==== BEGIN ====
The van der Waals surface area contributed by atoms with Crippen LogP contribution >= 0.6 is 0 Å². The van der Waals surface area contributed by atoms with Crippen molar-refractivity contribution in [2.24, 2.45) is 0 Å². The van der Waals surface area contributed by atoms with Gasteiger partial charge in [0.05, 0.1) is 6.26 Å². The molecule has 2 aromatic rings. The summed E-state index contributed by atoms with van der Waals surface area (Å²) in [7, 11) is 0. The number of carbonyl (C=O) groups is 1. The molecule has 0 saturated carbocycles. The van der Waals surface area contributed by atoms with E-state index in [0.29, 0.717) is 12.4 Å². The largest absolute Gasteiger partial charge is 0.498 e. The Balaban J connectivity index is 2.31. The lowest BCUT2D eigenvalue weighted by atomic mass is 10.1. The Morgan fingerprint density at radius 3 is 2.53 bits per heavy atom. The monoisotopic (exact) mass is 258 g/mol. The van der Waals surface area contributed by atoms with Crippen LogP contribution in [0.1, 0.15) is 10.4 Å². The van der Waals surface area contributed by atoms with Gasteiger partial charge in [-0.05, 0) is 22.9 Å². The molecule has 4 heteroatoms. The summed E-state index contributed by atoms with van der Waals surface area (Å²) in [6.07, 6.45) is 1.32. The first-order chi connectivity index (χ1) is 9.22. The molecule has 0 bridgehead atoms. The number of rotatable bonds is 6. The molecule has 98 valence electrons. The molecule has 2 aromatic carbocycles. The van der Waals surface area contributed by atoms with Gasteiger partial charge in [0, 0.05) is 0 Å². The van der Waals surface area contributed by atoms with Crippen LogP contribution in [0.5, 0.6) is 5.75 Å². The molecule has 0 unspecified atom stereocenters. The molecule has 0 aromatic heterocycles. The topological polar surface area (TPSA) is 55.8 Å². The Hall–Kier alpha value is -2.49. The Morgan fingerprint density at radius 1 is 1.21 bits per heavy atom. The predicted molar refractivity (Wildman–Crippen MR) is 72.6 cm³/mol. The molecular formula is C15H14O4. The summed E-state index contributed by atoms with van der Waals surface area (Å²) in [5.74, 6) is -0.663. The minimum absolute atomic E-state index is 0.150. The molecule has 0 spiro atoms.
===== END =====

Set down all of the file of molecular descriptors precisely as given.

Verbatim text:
The van der Waals surface area contributed by atoms with Crippen LogP contribution >= 0.6 is 0 Å². The van der Waals surface area contributed by atoms with Crippen molar-refractivity contribution in [2.24, 2.45) is 0 Å². The van der Waals surface area contributed by atoms with Gasteiger partial charge in [0.05, 0.1) is 6.26 Å². The molecule has 2 aromatic rings. The summed E-state index contributed by atoms with van der Waals surface area (Å²) in [7, 11) is 0. The number of carbonyl (C=O) groups is 1. The molecule has 0 saturated carbocycles. The van der Waals surface area contributed by atoms with E-state index in [0.29, 0.717) is 12.4 Å². The largest absolute Gasteiger partial charge is 0.498 e. The Balaban J connectivity index is 2.31. The lowest BCUT2D eigenvalue weighted by atomic mass is 10.1. The Morgan fingerprint density at radius 3 is 2.53 bits per heavy atom. The monoisotopic (exact) mass is 258 g/mol. The van der Waals surface area contributed by atoms with Crippen LogP contribution in [0.1, 0.15) is 10.4 Å². The van der Waals surface area contributed by atoms with Gasteiger partial charge in [-0.05, 0) is 22.9 Å². The molecule has 4 heteroatoms. The summed E-state index contributed by atoms with van der Waals surface area (Å²) in [6.07, 6.45) is 1.32. The first-order chi connectivity index (χ1) is 9.22. The molecule has 0 bridgehead atoms. The number of rotatable bonds is 6. The molecule has 98 valence electrons. The molecule has 2 aromatic carbocycles. The van der Waals surface area contributed by atoms with Gasteiger partial charge in [0, 0.05) is 0 Å². The van der Waals surface area contributed by atoms with Crippen LogP contribution in [0.5, 0.6) is 5.75 Å². The molecule has 0 unspecified atom stereocenters. The molecule has 0 aromatic heterocycles. The topological polar surface area (TPSA) is 55.8 Å². The Hall–Kier alpha value is -2.49. The Morgan fingerprint density at radius 1 is 1.21 bits per heavy atom. The predicted molar refractivity (Wildman–Crippen MR) is 72.6 cm³/mol. The molecular formula is C15H14O4. The summed E-state index contributed by atoms with van der Waals surface area (Å²) in [5.74, 6) is -0.663. The minimum absolute atomic E-state index is 0.150. The molecule has 0 spiro atoms.